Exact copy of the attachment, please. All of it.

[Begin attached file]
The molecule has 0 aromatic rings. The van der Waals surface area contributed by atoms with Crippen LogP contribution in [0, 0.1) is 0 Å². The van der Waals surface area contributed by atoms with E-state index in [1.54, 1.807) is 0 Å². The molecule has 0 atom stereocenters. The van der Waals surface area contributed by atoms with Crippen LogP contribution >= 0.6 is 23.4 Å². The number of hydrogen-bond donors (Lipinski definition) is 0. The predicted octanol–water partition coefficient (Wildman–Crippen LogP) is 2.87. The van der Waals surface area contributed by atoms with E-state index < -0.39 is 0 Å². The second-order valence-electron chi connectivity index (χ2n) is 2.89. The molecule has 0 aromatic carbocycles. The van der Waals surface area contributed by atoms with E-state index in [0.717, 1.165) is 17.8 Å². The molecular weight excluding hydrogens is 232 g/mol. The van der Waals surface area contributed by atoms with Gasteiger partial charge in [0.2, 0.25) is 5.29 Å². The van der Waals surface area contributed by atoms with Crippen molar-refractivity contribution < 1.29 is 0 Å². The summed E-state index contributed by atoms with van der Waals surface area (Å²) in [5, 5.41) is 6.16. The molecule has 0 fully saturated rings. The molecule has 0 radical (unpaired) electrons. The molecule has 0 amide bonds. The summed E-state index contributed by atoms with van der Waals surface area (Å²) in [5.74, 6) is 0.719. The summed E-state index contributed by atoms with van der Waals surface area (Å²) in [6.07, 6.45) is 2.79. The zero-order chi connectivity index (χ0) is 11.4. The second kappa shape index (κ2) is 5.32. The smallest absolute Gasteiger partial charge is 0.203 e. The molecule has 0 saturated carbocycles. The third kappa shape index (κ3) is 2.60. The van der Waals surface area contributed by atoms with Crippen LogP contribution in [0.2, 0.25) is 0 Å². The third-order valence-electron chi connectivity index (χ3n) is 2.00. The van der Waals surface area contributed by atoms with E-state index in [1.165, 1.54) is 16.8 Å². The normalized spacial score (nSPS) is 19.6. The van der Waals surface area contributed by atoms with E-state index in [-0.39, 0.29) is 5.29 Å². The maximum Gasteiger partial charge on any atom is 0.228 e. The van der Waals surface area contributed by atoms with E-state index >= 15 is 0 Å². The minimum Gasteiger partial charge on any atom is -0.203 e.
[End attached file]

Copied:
The molecule has 0 aromatic rings. The van der Waals surface area contributed by atoms with Crippen LogP contribution in [0, 0.1) is 0 Å². The van der Waals surface area contributed by atoms with E-state index in [1.54, 1.807) is 0 Å². The molecule has 0 atom stereocenters. The van der Waals surface area contributed by atoms with Crippen LogP contribution >= 0.6 is 23.4 Å². The number of hydrogen-bond donors (Lipinski definition) is 0. The predicted octanol–water partition coefficient (Wildman–Crippen LogP) is 2.87. The van der Waals surface area contributed by atoms with E-state index < -0.39 is 0 Å². The second-order valence-electron chi connectivity index (χ2n) is 2.89. The molecule has 0 aromatic carbocycles. The van der Waals surface area contributed by atoms with E-state index in [0.717, 1.165) is 17.8 Å². The molecular weight excluding hydrogens is 232 g/mol. The van der Waals surface area contributed by atoms with Gasteiger partial charge in [0.2, 0.25) is 5.29 Å². The van der Waals surface area contributed by atoms with Crippen molar-refractivity contribution < 1.29 is 0 Å². The summed E-state index contributed by atoms with van der Waals surface area (Å²) in [5, 5.41) is 6.16. The molecule has 0 fully saturated rings. The molecule has 0 radical (unpaired) electrons. The molecule has 0 amide bonds. The summed E-state index contributed by atoms with van der Waals surface area (Å²) in [5.74, 6) is 0.719. The summed E-state index contributed by atoms with van der Waals surface area (Å²) in [6.07, 6.45) is 2.79. The zero-order chi connectivity index (χ0) is 11.4. The second kappa shape index (κ2) is 5.32. The smallest absolute Gasteiger partial charge is 0.203 e. The molecule has 0 saturated carbocycles. The third kappa shape index (κ3) is 2.60. The van der Waals surface area contributed by atoms with Crippen LogP contribution in [0.2, 0.25) is 0 Å². The third-order valence-electron chi connectivity index (χ3n) is 2.00. The van der Waals surface area contributed by atoms with E-state index in [1.165, 1.54) is 16.8 Å². The normalized spacial score (nSPS) is 19.6. The van der Waals surface area contributed by atoms with E-state index in [-0.39, 0.29) is 5.29 Å². The maximum Gasteiger partial charge on any atom is 0.228 e. The van der Waals surface area contributed by atoms with E-state index >= 15 is 0 Å². The minimum Gasteiger partial charge on any atom is -0.203 e.